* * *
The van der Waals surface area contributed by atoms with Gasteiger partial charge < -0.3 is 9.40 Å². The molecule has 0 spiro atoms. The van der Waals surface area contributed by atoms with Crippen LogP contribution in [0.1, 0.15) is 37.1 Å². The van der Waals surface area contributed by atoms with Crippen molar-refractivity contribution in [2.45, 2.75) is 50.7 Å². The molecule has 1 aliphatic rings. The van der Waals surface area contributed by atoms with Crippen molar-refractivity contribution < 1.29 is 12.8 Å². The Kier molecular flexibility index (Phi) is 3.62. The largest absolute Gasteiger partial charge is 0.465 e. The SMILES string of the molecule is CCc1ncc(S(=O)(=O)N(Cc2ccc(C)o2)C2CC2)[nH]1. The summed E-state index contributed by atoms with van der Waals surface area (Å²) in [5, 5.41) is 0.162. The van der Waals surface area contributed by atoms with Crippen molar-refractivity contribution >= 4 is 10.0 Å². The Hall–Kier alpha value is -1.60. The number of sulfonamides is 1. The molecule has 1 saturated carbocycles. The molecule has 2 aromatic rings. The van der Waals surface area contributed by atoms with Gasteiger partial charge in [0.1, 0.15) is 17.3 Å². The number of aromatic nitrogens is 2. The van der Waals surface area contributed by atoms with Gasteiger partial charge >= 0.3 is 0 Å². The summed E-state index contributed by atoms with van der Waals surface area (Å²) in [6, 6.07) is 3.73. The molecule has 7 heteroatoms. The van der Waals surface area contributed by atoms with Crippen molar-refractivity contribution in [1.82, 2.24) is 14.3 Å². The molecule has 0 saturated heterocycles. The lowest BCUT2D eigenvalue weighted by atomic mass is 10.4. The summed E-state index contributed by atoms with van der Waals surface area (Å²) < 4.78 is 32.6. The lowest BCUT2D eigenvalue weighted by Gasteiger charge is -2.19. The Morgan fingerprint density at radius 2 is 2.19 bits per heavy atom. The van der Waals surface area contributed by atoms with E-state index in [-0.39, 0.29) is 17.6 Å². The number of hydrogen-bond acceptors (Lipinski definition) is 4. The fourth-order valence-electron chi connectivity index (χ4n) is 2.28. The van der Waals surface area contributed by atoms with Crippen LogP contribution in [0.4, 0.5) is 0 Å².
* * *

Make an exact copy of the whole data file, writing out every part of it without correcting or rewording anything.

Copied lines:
The van der Waals surface area contributed by atoms with Gasteiger partial charge < -0.3 is 9.40 Å². The molecule has 0 spiro atoms. The van der Waals surface area contributed by atoms with Crippen LogP contribution in [0.1, 0.15) is 37.1 Å². The van der Waals surface area contributed by atoms with Crippen molar-refractivity contribution in [2.45, 2.75) is 50.7 Å². The molecule has 1 aliphatic rings. The van der Waals surface area contributed by atoms with Crippen molar-refractivity contribution < 1.29 is 12.8 Å². The Kier molecular flexibility index (Phi) is 3.62. The largest absolute Gasteiger partial charge is 0.465 e. The SMILES string of the molecule is CCc1ncc(S(=O)(=O)N(Cc2ccc(C)o2)C2CC2)[nH]1. The summed E-state index contributed by atoms with van der Waals surface area (Å²) in [5, 5.41) is 0.162. The van der Waals surface area contributed by atoms with Crippen molar-refractivity contribution >= 4 is 10.0 Å². The Hall–Kier alpha value is -1.60. The number of sulfonamides is 1. The molecule has 1 saturated carbocycles. The molecule has 2 aromatic rings. The van der Waals surface area contributed by atoms with Gasteiger partial charge in [0.1, 0.15) is 17.3 Å². The number of aromatic nitrogens is 2. The van der Waals surface area contributed by atoms with Gasteiger partial charge >= 0.3 is 0 Å². The summed E-state index contributed by atoms with van der Waals surface area (Å²) in [6, 6.07) is 3.73. The molecule has 7 heteroatoms. The van der Waals surface area contributed by atoms with Crippen molar-refractivity contribution in [1.82, 2.24) is 14.3 Å². The molecule has 0 saturated heterocycles. The lowest BCUT2D eigenvalue weighted by atomic mass is 10.4. The summed E-state index contributed by atoms with van der Waals surface area (Å²) < 4.78 is 32.6. The lowest BCUT2D eigenvalue weighted by Gasteiger charge is -2.19. The Morgan fingerprint density at radius 2 is 2.19 bits per heavy atom. The van der Waals surface area contributed by atoms with E-state index in [-0.39, 0.29) is 17.6 Å². The number of hydrogen-bond acceptors (Lipinski definition) is 4. The fourth-order valence-electron chi connectivity index (χ4n) is 2.28. The van der Waals surface area contributed by atoms with Crippen LogP contribution in [0.4, 0.5) is 0 Å².